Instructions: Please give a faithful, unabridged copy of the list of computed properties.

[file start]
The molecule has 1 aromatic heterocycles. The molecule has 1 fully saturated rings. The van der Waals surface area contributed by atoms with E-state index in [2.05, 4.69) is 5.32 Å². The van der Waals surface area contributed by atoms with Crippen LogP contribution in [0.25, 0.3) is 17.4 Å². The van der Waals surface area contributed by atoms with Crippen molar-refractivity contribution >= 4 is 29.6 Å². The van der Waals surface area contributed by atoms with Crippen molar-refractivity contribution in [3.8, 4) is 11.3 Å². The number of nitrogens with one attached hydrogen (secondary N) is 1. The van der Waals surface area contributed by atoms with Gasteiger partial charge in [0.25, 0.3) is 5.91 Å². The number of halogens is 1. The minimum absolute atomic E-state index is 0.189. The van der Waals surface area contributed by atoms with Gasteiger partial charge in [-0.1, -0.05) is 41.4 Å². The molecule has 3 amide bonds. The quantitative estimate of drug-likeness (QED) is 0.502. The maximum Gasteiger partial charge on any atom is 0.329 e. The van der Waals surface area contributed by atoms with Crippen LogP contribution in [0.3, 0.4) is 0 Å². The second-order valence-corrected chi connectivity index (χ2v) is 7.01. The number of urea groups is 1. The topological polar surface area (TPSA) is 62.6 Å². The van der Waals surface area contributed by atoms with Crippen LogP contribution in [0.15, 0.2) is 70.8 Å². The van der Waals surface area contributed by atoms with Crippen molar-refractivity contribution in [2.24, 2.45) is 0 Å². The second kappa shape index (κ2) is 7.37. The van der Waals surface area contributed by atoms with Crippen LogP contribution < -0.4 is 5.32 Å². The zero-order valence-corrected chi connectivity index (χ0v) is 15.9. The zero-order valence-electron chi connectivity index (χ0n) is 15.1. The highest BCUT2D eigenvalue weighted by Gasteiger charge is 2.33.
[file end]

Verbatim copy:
The molecule has 1 aromatic heterocycles. The molecule has 1 fully saturated rings. The van der Waals surface area contributed by atoms with E-state index in [2.05, 4.69) is 5.32 Å². The van der Waals surface area contributed by atoms with Crippen LogP contribution in [0.25, 0.3) is 17.4 Å². The van der Waals surface area contributed by atoms with Crippen molar-refractivity contribution >= 4 is 29.6 Å². The van der Waals surface area contributed by atoms with Crippen molar-refractivity contribution in [3.8, 4) is 11.3 Å². The number of nitrogens with one attached hydrogen (secondary N) is 1. The van der Waals surface area contributed by atoms with Gasteiger partial charge in [0.25, 0.3) is 5.91 Å². The number of halogens is 1. The minimum absolute atomic E-state index is 0.189. The van der Waals surface area contributed by atoms with Gasteiger partial charge in [-0.1, -0.05) is 41.4 Å². The molecule has 3 amide bonds. The quantitative estimate of drug-likeness (QED) is 0.502. The maximum Gasteiger partial charge on any atom is 0.329 e. The van der Waals surface area contributed by atoms with Crippen LogP contribution in [0.3, 0.4) is 0 Å². The second-order valence-corrected chi connectivity index (χ2v) is 7.01. The number of urea groups is 1. The topological polar surface area (TPSA) is 62.6 Å². The van der Waals surface area contributed by atoms with Crippen LogP contribution in [0.15, 0.2) is 70.8 Å². The van der Waals surface area contributed by atoms with Crippen molar-refractivity contribution in [2.24, 2.45) is 0 Å². The second kappa shape index (κ2) is 7.37. The van der Waals surface area contributed by atoms with Crippen LogP contribution < -0.4 is 5.32 Å². The zero-order valence-corrected chi connectivity index (χ0v) is 15.9. The zero-order valence-electron chi connectivity index (χ0n) is 15.1. The highest BCUT2D eigenvalue weighted by Gasteiger charge is 2.33.